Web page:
However, anyone who knows a little bit about the SMU situation (and many of you do because of the documentary) knows why the death penalty probably will never be used again in college sports. It’s because, to use a bad pun, it basically killed SMU’s football program as we know it. What was once one of the best programs in the 1980’s has never again been the same, and other entities, such as the conference it was in and the city of Dallas were impacted as well.

And that’s a big part of the reason why the NCAA will probably never hand out the death penalty again: Even if the program (in this case Louisville basketball) is deserving of the penalty, it is too crippling to too many people. If Louisville were to get the death penalty it wouldn’t only impact them, but also hurt other ACC programs, TV networks that broadcast Louisville games like ESPN and CBS, and the city of Louisville and state of Kentucky as a whole. Can you imagine the loss of revenue just at the Yum Center/Rupp Arena if we went a season without a Kentucky-Louisville game?

So that’s part of why Louisville will never receive the death penalty. And here’s the other thing: If we’re being perfectly honest, Louisville’s situation is nothing like what happened at SMU.

Look, I know it’s probably going to upset some people here, so forgive me, but I’m going to defend Louisville a tiny bit for a second. While any NCAA rules violation is bad, let’s not just completely compare apples to apples here. Remember, SMU had a private fund set up which was literally paying dozens of players, thousands of dollars every month. Those payments – again, dozens of payments a month, for thousands of dollars – wouldn’t have stopped if the NCAA hadn’t stepped in. in Louisville’s case, Kenny Johnson broke NCAA rules by helping Brian Bowen Sr. with his rent. But let’s not act like a coach giving a player’s dad a little over $1,000 and then saying “this is a one-time only deal” (like Johnson did) is the same thing as boosters providing thousands a month in extra benefits for dozens of players. I’d hope everyone reading can see the different here.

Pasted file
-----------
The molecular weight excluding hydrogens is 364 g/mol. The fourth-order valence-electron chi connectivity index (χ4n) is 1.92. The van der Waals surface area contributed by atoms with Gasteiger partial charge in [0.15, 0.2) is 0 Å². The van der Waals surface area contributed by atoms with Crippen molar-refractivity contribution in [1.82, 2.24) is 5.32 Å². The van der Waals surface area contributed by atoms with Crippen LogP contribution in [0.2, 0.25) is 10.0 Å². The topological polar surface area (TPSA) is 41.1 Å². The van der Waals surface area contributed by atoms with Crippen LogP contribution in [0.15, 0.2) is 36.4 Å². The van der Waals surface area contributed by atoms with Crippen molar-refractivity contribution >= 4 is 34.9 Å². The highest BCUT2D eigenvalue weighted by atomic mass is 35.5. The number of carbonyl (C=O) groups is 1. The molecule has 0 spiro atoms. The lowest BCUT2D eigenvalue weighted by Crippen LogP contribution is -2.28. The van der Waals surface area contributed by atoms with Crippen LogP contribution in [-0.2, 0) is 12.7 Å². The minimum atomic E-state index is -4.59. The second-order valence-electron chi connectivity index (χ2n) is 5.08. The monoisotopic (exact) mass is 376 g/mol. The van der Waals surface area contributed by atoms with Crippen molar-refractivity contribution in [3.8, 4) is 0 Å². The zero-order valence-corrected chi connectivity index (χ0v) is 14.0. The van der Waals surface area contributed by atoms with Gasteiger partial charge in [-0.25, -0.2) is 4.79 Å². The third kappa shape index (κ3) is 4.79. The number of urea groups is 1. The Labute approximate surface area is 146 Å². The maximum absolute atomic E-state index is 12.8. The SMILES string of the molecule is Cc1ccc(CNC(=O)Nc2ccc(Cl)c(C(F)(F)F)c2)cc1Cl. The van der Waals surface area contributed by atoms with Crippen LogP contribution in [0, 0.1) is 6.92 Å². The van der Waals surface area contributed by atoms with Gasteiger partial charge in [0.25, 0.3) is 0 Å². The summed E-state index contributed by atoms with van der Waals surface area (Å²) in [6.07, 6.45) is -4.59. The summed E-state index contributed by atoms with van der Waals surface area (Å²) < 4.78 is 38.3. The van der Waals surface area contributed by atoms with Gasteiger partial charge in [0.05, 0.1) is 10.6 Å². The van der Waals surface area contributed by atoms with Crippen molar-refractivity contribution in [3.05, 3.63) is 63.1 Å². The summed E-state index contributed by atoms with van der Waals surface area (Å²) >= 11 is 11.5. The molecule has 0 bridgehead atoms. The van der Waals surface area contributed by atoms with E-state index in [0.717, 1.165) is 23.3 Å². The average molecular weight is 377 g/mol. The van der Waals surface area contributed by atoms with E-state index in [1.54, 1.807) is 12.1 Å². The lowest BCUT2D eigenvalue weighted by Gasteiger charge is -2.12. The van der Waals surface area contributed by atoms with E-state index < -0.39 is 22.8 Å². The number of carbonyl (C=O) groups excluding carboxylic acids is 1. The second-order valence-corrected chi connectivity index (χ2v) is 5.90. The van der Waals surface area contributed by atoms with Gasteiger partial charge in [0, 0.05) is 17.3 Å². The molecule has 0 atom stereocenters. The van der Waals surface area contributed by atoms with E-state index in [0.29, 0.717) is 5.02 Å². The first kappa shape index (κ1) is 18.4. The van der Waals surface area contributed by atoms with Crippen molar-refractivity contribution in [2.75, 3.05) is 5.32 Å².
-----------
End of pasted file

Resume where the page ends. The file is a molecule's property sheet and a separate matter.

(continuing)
More importantly however, there’s a point that I think everyone is missing: What is going on right now –  the threat of the death penalty – is the exact reason that Louisville immediately fired Rick Pitino after the FBI arrests. It’s why they didn’t give Pitino due process, didn’t wait for the facts to come to light. In essence, they fired Pitino to save the program.

Think about it.

Had these allegations come out and Louisville had stood by Pitino, can you imagine how bad – or in this case, worse – the school would have looked? This is a coach who had an assistant shuttling prostitutes into dorms just a few months before, and now the school was going to stand by him when a player was alleged to be receiving upwards of $100,000 in cash? How much Pitino did or did not know at that point would’ve been irrelevant (differing opinions have come out during the trial on this very topic). But had Louisville stood by him, it would look like they were defending his behavior. And it would have put the whole program in the crosshairs if Pitino had been found guilty in this case. Can you imagine how bad Louisville would have looked if they stood by Pitino, and then found out that he knew about payments to Bowen? That my friends, would’ve been worthy of the death penalty.